care reformers at every turn in Iowa
Iowa Presidential Politics.com
Brown / Iowa Presidential Politics.com
of purple: Purple shirts dot the crowd as Iowa
for Health Care supporters listen to Sen. Joe Lieberman
Tom Harkin's "Hear It from the Heartland" forum
on Sept. 21, 2003.
candidates arrive at the Eastern Iowa Airport in Cedar Rapids, the
first thing they're likely to see isn't local campaign officials
large ad prominently displayed in the airport asks candidates what
they plan to do to make health care affordable and available to
The group responsible
for advertisements and billboards all around the area is Iowa for
Health Care, a group of more than 3,000 nurses, physicians and other
voters here interested in health care. An additional 1,000 supporters
are spread throughout the state, the group spokesperson said.
is to make sure health care is a candidate's number one priority,"
said Stephanie Mueller, communications director of Iowa for Health
The group brings
together people from a variety of different backgrounds with the
goal of making health care issues more prevalent in campaigns and
giving voters the information they need to make their own informed
decisions, she said.
Clad in purple
shirts with stethoscopes around their necks, representatives of
Iowa for Health Care are hard to miss at political events. They
are likely to show up at any and every political event around the
state from the Hear it From the Heartland forums hosted by Sen.
Tom Harkin (D-IA) in Cedar Rapids to retired Gen. Wesley Clark's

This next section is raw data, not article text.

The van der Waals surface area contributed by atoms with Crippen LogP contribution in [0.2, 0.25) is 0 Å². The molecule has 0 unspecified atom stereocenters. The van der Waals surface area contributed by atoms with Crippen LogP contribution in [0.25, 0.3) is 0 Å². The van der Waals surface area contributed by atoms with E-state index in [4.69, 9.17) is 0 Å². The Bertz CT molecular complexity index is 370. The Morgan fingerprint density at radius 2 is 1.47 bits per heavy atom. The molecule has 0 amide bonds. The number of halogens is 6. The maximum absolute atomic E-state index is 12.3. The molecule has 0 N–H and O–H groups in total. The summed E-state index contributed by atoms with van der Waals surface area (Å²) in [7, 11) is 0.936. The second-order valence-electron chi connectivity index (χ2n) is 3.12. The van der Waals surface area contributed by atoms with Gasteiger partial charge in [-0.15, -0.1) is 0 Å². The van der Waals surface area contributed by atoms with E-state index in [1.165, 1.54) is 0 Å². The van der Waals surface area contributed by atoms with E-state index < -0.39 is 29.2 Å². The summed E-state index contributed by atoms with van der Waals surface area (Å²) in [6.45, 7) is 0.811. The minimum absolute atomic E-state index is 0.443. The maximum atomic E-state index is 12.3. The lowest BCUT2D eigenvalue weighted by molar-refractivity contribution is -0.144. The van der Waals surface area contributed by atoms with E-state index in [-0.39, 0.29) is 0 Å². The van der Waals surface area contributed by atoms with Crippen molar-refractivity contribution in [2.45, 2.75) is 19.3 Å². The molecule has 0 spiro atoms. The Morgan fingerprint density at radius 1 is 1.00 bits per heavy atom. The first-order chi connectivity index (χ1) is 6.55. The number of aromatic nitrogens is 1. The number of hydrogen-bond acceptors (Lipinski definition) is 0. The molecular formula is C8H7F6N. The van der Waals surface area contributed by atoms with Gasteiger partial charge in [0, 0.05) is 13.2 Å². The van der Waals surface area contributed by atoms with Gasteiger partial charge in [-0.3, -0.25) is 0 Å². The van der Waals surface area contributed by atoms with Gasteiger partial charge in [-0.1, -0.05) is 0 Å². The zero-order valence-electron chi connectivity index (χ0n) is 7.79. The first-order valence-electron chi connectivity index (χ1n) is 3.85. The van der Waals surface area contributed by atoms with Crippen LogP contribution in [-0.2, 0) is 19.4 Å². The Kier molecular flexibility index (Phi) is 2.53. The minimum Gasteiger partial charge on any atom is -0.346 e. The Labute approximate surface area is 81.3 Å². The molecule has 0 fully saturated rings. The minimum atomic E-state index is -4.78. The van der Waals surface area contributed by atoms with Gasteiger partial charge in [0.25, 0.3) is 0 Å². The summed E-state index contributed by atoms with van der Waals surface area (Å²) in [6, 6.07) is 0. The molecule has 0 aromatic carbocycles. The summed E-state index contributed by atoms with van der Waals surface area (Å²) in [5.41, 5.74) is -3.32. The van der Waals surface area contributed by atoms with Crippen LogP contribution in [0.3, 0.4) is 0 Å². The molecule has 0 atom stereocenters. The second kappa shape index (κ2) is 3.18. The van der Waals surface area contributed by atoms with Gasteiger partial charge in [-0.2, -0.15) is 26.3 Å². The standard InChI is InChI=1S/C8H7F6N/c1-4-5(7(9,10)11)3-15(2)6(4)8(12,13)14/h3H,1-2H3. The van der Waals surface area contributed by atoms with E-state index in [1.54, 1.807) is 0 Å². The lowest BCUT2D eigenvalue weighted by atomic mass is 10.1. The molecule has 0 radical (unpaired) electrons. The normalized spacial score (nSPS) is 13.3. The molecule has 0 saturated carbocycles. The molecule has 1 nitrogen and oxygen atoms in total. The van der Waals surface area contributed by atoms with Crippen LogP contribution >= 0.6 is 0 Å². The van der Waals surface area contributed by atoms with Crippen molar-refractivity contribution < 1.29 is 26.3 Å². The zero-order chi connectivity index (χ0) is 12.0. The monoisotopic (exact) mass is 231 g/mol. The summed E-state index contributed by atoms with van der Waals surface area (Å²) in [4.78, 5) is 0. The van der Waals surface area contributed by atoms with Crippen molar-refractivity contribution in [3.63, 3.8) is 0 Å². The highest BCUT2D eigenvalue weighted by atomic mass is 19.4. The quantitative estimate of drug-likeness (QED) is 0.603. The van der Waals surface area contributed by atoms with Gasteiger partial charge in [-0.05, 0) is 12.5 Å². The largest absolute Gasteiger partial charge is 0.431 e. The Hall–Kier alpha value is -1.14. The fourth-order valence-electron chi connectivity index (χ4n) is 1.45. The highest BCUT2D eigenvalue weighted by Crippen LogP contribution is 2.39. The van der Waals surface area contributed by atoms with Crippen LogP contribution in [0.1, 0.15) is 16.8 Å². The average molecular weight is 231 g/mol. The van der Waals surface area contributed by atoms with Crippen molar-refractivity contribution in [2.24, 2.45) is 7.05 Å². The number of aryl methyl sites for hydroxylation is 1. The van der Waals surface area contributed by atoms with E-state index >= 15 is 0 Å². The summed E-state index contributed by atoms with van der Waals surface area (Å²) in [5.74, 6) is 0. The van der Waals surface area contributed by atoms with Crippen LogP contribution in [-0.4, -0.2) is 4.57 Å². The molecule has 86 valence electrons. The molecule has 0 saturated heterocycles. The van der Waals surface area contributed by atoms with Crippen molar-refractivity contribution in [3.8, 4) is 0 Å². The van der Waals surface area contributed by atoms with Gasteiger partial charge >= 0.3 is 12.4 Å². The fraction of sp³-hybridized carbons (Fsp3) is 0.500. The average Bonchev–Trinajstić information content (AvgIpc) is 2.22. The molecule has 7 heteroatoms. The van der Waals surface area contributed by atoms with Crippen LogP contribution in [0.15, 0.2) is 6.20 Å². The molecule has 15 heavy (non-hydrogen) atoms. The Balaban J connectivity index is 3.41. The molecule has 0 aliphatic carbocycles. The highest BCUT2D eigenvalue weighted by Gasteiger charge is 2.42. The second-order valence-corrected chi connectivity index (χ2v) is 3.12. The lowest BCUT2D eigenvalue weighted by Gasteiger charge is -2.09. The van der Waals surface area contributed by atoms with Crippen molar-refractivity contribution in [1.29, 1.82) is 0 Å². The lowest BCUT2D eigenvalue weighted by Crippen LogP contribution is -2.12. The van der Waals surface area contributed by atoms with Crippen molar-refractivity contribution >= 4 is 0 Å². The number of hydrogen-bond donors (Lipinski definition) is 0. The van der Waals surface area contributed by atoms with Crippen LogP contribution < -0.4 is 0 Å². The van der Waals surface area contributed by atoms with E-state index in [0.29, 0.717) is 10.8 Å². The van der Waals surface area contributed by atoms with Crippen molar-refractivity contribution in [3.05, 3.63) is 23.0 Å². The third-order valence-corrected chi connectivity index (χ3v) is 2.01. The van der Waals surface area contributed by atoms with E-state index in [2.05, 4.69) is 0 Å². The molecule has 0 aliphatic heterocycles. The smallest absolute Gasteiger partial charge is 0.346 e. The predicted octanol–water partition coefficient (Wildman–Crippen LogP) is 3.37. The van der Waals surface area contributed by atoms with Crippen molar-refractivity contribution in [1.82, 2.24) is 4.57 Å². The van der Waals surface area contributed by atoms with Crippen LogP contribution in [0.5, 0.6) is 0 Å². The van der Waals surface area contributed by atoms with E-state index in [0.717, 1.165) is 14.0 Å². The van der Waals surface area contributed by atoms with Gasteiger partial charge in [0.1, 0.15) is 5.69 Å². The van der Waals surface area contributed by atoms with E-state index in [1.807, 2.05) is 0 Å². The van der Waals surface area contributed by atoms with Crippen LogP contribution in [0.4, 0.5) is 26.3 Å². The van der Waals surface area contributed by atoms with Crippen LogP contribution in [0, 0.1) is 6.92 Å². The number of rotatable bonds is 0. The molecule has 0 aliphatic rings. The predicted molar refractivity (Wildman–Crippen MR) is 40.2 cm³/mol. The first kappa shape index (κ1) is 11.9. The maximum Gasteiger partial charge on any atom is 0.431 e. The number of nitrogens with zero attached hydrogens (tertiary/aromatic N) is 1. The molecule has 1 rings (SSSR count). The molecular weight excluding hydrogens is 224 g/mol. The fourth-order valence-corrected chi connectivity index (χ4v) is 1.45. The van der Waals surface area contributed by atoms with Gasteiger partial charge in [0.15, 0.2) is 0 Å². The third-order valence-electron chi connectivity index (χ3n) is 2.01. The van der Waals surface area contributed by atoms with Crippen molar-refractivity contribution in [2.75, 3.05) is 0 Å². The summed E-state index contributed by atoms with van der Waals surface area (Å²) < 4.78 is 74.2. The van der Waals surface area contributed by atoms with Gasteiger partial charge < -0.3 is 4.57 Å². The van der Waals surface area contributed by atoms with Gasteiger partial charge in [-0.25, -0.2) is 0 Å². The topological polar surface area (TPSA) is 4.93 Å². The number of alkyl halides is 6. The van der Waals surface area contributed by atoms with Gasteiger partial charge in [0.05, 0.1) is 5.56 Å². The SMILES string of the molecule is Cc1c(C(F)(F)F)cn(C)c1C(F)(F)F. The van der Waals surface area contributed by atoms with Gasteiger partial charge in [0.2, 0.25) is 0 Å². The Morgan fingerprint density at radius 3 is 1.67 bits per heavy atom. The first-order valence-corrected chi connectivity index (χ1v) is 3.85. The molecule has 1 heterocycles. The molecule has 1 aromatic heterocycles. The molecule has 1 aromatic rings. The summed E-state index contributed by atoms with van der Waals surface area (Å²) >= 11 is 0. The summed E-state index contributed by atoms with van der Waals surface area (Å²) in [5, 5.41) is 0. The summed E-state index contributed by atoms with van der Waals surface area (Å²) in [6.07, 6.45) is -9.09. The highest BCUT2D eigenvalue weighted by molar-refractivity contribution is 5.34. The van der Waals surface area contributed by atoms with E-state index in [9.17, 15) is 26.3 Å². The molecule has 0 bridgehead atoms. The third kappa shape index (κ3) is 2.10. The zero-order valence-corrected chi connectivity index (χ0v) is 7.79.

visit to the Hamburg Inn in Iowa City.
to be at about every event," said Mueller. "It's hard
not to notice us."
and energy are paying off.
effort has made health care high profile for these campaigns,"
said David Redlawsk, assistant professor of political science at
The University of Iowa. "All of the candidates have had to
do something. Not all have a health care plan as such, but they've
had to respond."
The group is
using Iowa's status as the first in the nation primary event to
establish their cause, and the demographic make-up in Iowa may also
not surprising that candidates are responding in Iowa because of
Iowa's older population," said Redlawsk. "The audience
is here, and the candidates respond to the audience."
in turn, are taking advantage of the resources available from Iowa
for Health Care, even calling to ask for nurses' opinions on certain
issues and asking for nurses to appear at events. Since the group
will not endorse a candidate, their appearances are strictly to
give perspective on the health care industry, according to Mueller.
group is also gathering supporters from local University of Iowa
students who share an interest in the health sciences. Susan Lehmann,
a clinical instructor in the UI College of Nursing, encourages her
students to attend political events in order to better inform themselves
on the politics of health care issues that may concern them.
of these students have not been very politically awake," said
Lehmann. "It teaches them what's going on in the real world."
a UI junior majoring in nursing, has become involved with Iowa for
Health Care through Lehmann's class. Last month, Binegar attended
a Hear it From the Heartland forum with Sen. Joe Lieberman (D-Conn.)
and has recently developed a project focused on the uninsured and
underinsured, with plans to initiate a letter writing campaign in
the near future.
a chance to become more involved," said Binegar. "You
can see the influence and impact that Iowa for Health Care is having
on the candidates. It's really neat to see such great efforts coming
is the first time so many people are coming together like this,"
she said. "It shows that more and more Iowans and Americans
are feeling the effects, and it's a sign that things are going to
Sara Westergaard at email@example.com.